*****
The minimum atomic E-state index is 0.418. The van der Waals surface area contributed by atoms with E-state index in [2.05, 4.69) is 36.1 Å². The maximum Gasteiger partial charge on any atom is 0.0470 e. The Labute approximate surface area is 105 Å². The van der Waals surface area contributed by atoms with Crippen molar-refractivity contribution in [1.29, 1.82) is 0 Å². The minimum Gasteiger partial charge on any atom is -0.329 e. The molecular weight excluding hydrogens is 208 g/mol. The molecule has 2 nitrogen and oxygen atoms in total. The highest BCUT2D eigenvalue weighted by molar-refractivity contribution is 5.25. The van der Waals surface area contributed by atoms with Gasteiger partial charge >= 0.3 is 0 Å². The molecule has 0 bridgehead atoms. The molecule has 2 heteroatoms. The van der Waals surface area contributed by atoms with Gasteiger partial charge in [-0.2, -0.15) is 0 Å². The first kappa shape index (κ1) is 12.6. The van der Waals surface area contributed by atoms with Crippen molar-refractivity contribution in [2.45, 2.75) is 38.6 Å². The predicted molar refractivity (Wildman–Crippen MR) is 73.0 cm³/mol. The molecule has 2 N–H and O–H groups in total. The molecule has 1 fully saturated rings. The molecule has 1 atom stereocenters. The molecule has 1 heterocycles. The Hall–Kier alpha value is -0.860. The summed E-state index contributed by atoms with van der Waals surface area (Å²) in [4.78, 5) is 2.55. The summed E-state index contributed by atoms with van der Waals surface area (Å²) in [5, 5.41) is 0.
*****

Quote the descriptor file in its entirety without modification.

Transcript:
The minimum atomic E-state index is 0.418. The van der Waals surface area contributed by atoms with E-state index in [2.05, 4.69) is 36.1 Å². The maximum Gasteiger partial charge on any atom is 0.0470 e. The Labute approximate surface area is 105 Å². The van der Waals surface area contributed by atoms with Crippen molar-refractivity contribution in [1.29, 1.82) is 0 Å². The minimum Gasteiger partial charge on any atom is -0.329 e. The molecular weight excluding hydrogens is 208 g/mol. The molecule has 2 nitrogen and oxygen atoms in total. The highest BCUT2D eigenvalue weighted by molar-refractivity contribution is 5.25. The van der Waals surface area contributed by atoms with Gasteiger partial charge >= 0.3 is 0 Å². The molecule has 0 bridgehead atoms. The molecule has 2 heteroatoms. The van der Waals surface area contributed by atoms with Gasteiger partial charge in [-0.2, -0.15) is 0 Å². The first kappa shape index (κ1) is 12.6. The van der Waals surface area contributed by atoms with Crippen molar-refractivity contribution in [2.45, 2.75) is 38.6 Å². The predicted molar refractivity (Wildman–Crippen MR) is 73.0 cm³/mol. The molecule has 2 N–H and O–H groups in total. The molecule has 1 fully saturated rings. The molecule has 1 atom stereocenters. The molecule has 1 heterocycles. The Hall–Kier alpha value is -0.860. The summed E-state index contributed by atoms with van der Waals surface area (Å²) in [4.78, 5) is 2.55. The summed E-state index contributed by atoms with van der Waals surface area (Å²) in [5, 5.41) is 0.